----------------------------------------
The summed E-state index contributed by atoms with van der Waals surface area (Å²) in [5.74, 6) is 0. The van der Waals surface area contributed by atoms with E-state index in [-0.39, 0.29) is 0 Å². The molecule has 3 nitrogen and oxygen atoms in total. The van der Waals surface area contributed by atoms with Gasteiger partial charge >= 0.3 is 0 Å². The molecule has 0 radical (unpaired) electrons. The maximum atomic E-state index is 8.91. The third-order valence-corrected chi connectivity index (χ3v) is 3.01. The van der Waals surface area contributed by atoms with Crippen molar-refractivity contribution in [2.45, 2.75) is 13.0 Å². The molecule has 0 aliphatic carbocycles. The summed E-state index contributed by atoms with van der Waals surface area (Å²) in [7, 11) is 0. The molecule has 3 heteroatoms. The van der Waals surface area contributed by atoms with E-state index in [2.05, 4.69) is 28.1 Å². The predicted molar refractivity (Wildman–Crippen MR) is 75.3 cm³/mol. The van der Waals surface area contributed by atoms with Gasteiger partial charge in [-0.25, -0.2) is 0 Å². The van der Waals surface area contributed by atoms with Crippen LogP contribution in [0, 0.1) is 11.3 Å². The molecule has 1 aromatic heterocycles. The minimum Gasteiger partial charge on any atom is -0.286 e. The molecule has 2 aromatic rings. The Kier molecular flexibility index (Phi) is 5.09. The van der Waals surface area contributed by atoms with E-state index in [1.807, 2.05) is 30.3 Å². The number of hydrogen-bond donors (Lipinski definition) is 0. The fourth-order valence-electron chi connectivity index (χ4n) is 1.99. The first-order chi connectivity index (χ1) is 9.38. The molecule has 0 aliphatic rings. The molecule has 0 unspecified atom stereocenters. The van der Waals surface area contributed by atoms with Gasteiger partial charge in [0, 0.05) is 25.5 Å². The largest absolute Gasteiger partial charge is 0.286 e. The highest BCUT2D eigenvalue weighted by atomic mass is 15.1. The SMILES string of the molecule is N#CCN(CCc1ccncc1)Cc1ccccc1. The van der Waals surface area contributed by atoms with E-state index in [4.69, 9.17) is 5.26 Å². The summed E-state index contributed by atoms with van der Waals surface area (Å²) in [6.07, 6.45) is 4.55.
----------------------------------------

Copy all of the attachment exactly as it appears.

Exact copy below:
The summed E-state index contributed by atoms with van der Waals surface area (Å²) in [5.74, 6) is 0. The van der Waals surface area contributed by atoms with E-state index in [-0.39, 0.29) is 0 Å². The molecule has 3 nitrogen and oxygen atoms in total. The van der Waals surface area contributed by atoms with Gasteiger partial charge >= 0.3 is 0 Å². The molecule has 0 radical (unpaired) electrons. The maximum atomic E-state index is 8.91. The third-order valence-corrected chi connectivity index (χ3v) is 3.01. The van der Waals surface area contributed by atoms with Crippen molar-refractivity contribution in [2.45, 2.75) is 13.0 Å². The molecule has 0 aliphatic carbocycles. The summed E-state index contributed by atoms with van der Waals surface area (Å²) in [7, 11) is 0. The molecule has 3 heteroatoms. The van der Waals surface area contributed by atoms with E-state index in [2.05, 4.69) is 28.1 Å². The predicted molar refractivity (Wildman–Crippen MR) is 75.3 cm³/mol. The van der Waals surface area contributed by atoms with Gasteiger partial charge in [-0.25, -0.2) is 0 Å². The van der Waals surface area contributed by atoms with Crippen LogP contribution in [0, 0.1) is 11.3 Å². The molecule has 1 aromatic heterocycles. The minimum Gasteiger partial charge on any atom is -0.286 e. The molecule has 2 aromatic rings. The Kier molecular flexibility index (Phi) is 5.09. The van der Waals surface area contributed by atoms with E-state index in [1.807, 2.05) is 30.3 Å². The number of hydrogen-bond donors (Lipinski definition) is 0. The fourth-order valence-electron chi connectivity index (χ4n) is 1.99. The first-order chi connectivity index (χ1) is 9.38. The molecule has 0 aliphatic rings. The molecule has 0 unspecified atom stereocenters. The van der Waals surface area contributed by atoms with Gasteiger partial charge in [0, 0.05) is 25.5 Å². The largest absolute Gasteiger partial charge is 0.286 e. The highest BCUT2D eigenvalue weighted by atomic mass is 15.1. The SMILES string of the molecule is N#CCN(CCc1ccncc1)Cc1ccccc1. The van der Waals surface area contributed by atoms with E-state index in [4.69, 9.17) is 5.26 Å². The summed E-state index contributed by atoms with van der Waals surface area (Å²) in [6.07, 6.45) is 4.55.